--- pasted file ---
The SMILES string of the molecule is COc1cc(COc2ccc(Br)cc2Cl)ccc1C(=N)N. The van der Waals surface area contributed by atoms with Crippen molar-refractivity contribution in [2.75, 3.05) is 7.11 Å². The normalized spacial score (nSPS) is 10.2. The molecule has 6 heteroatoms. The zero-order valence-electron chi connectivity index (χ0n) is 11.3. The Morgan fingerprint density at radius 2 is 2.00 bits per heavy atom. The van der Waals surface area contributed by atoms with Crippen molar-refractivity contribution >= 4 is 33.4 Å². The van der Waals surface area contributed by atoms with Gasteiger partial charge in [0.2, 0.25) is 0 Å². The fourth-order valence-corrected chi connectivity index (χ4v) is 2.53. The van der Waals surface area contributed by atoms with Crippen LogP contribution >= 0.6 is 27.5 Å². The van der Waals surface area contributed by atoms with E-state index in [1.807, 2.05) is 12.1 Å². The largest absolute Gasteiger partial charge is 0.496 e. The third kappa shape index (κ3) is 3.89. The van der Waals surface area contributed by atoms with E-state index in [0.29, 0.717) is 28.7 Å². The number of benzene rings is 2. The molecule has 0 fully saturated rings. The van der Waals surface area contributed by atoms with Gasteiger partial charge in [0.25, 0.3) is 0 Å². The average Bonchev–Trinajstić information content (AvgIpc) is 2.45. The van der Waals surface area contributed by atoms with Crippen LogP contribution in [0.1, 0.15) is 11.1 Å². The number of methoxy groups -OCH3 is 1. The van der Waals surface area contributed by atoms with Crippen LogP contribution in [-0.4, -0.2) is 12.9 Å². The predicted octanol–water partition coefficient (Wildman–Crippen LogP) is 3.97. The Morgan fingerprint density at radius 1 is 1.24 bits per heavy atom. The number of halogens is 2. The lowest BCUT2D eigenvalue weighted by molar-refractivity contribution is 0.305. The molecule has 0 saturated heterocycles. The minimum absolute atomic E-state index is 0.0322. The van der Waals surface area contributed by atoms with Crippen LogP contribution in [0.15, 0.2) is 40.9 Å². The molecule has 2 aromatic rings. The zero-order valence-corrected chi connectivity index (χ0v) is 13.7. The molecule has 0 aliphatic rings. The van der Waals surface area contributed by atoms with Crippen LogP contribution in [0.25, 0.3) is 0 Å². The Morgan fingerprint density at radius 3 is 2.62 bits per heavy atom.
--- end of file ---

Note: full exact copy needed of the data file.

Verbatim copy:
The SMILES string of the molecule is COc1cc(COc2ccc(Br)cc2Cl)ccc1C(=N)N. The van der Waals surface area contributed by atoms with Crippen molar-refractivity contribution in [2.75, 3.05) is 7.11 Å². The normalized spacial score (nSPS) is 10.2. The molecule has 6 heteroatoms. The zero-order valence-electron chi connectivity index (χ0n) is 11.3. The Morgan fingerprint density at radius 2 is 2.00 bits per heavy atom. The van der Waals surface area contributed by atoms with Crippen molar-refractivity contribution >= 4 is 33.4 Å². The van der Waals surface area contributed by atoms with Gasteiger partial charge in [0.2, 0.25) is 0 Å². The fourth-order valence-corrected chi connectivity index (χ4v) is 2.53. The van der Waals surface area contributed by atoms with Crippen LogP contribution >= 0.6 is 27.5 Å². The van der Waals surface area contributed by atoms with E-state index in [1.807, 2.05) is 12.1 Å². The largest absolute Gasteiger partial charge is 0.496 e. The third kappa shape index (κ3) is 3.89. The van der Waals surface area contributed by atoms with E-state index in [0.29, 0.717) is 28.7 Å². The number of benzene rings is 2. The molecule has 0 fully saturated rings. The van der Waals surface area contributed by atoms with Gasteiger partial charge in [0.25, 0.3) is 0 Å². The average Bonchev–Trinajstić information content (AvgIpc) is 2.45. The van der Waals surface area contributed by atoms with Crippen LogP contribution in [0.1, 0.15) is 11.1 Å². The number of methoxy groups -OCH3 is 1. The van der Waals surface area contributed by atoms with Crippen LogP contribution in [-0.4, -0.2) is 12.9 Å². The predicted octanol–water partition coefficient (Wildman–Crippen LogP) is 3.97. The Morgan fingerprint density at radius 1 is 1.24 bits per heavy atom. The number of halogens is 2. The lowest BCUT2D eigenvalue weighted by molar-refractivity contribution is 0.305. The molecule has 0 saturated heterocycles. The minimum absolute atomic E-state index is 0.0322. The van der Waals surface area contributed by atoms with Crippen LogP contribution in [0.15, 0.2) is 40.9 Å². The molecule has 2 aromatic rings. The zero-order valence-corrected chi connectivity index (χ0v) is 13.7. The molecule has 0 aliphatic rings. The van der Waals surface area contributed by atoms with Crippen LogP contribution in [0.25, 0.3) is 0 Å². The Morgan fingerprint density at radius 3 is 2.62 bits per heavy atom.